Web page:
About the FAFSA

The FAFSA, or Free Application for Federal Student Aid, is the basic application form that is required from any student who wishes to apply for federal financial aid. The FAFSA is the measuring stick for your EFC, or Expected Family Contribution. Your EFC is how much the government believes your family can contribute to your college tuition that year. If your EFC is less than the cost of attendance, you qualify for need-based aid. Many families qualify for need-based aid, but this can only be determined if you fill out the FAFSA. The FAFSA is also required when applying for unsubsidized Stafford Loans, Parent PLUS loans, and GradPLUS loans, none of which are need-based.

FAFSAIf you don’t file the FAFSA, you forfeit your chance to receive federal aid. This can mean leaving thousands of dollars in low-interest, potentially subsidized, federal loans on the table. Most colleges and universities also require the FAFSA to determine your eligibility for their own grants and scholarships.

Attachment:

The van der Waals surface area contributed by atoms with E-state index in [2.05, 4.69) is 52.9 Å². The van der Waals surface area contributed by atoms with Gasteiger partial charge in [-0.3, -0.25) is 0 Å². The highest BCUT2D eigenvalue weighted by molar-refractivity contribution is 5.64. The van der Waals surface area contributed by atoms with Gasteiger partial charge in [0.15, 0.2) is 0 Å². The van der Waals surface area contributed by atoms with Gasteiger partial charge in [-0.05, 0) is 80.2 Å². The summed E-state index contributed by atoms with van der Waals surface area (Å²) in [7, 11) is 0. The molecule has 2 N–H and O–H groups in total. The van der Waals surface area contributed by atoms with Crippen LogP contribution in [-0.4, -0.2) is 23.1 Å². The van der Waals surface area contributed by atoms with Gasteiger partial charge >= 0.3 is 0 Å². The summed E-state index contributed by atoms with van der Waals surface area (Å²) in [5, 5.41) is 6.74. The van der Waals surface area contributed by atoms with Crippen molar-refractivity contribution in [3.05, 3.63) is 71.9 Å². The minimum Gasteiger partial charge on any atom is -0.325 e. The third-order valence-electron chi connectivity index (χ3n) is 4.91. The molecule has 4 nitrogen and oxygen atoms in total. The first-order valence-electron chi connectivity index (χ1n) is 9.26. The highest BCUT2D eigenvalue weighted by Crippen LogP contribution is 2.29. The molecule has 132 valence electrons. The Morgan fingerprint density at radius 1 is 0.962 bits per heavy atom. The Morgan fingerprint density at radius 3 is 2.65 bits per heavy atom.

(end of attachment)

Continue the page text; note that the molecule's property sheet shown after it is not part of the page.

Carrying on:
Federal aid is limited and awarded on a first-come, first-served basis, so applying early is recommended. If an applicant has already submitted a FAFSA, that applicant can still submit a FAFSA for renewal or alteration to the previous information given. After review by a federal processor, the student will receive a Student Aid Report that summarizes the information provided on the FAFSA. If there are no errors, an electronic version is sent to the schools the student selected on the FAFSA.


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Filing the FAFSA

Applicants can apply online through the U.S. Department of Education website, or complete a paper-application and mail it in, or they can refer to a professional fee-based preparer for assistance.

 
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FAFSA Topics


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